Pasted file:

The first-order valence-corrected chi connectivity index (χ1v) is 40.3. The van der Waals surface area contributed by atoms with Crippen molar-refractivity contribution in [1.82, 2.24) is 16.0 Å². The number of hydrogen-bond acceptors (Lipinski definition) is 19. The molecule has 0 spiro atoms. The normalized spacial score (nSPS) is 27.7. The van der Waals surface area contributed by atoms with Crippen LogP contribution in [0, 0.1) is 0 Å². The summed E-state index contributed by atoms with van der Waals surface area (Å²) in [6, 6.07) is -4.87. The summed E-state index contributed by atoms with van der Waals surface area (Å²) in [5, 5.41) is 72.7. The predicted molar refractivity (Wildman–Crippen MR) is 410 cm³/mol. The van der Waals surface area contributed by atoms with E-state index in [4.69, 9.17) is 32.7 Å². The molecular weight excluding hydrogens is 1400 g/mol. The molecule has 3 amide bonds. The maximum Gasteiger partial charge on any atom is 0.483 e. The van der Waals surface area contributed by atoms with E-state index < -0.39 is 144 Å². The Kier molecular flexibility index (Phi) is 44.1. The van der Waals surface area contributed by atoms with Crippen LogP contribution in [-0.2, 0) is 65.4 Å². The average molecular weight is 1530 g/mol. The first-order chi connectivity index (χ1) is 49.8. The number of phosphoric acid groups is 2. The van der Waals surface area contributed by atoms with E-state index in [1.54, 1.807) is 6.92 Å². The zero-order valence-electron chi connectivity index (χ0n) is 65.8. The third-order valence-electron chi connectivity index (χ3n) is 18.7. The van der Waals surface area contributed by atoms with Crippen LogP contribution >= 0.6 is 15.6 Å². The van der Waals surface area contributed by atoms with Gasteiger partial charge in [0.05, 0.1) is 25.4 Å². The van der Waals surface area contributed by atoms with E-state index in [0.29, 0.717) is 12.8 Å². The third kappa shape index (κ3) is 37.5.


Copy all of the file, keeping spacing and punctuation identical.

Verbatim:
The first-order valence-corrected chi connectivity index (χ1v) is 40.3. The van der Waals surface area contributed by atoms with Crippen molar-refractivity contribution in [1.82, 2.24) is 16.0 Å². The number of hydrogen-bond acceptors (Lipinski definition) is 19. The molecule has 0 spiro atoms. The normalized spacial score (nSPS) is 27.7. The van der Waals surface area contributed by atoms with Crippen LogP contribution in [0, 0.1) is 0 Å². The summed E-state index contributed by atoms with van der Waals surface area (Å²) in [6, 6.07) is -4.87. The summed E-state index contributed by atoms with van der Waals surface area (Å²) in [5, 5.41) is 72.7. The predicted molar refractivity (Wildman–Crippen MR) is 410 cm³/mol. The van der Waals surface area contributed by atoms with E-state index in [4.69, 9.17) is 32.7 Å². The molecular weight excluding hydrogens is 1400 g/mol. The molecule has 3 amide bonds. The maximum Gasteiger partial charge on any atom is 0.483 e. The van der Waals surface area contributed by atoms with E-state index < -0.39 is 144 Å². The Kier molecular flexibility index (Phi) is 44.1. The van der Waals surface area contributed by atoms with Crippen LogP contribution in [-0.2, 0) is 65.4 Å². The average molecular weight is 1530 g/mol. The first-order chi connectivity index (χ1) is 49.8. The number of phosphoric acid groups is 2. The van der Waals surface area contributed by atoms with E-state index in [1.54, 1.807) is 6.92 Å². The zero-order valence-electron chi connectivity index (χ0n) is 65.8. The third-order valence-electron chi connectivity index (χ3n) is 18.7. The van der Waals surface area contributed by atoms with Crippen LogP contribution >= 0.6 is 15.6 Å². The van der Waals surface area contributed by atoms with Gasteiger partial charge in [0.05, 0.1) is 25.4 Å². The van der Waals surface area contributed by atoms with E-state index in [0.29, 0.717) is 12.8 Å². The third kappa shape index (κ3) is 37.5.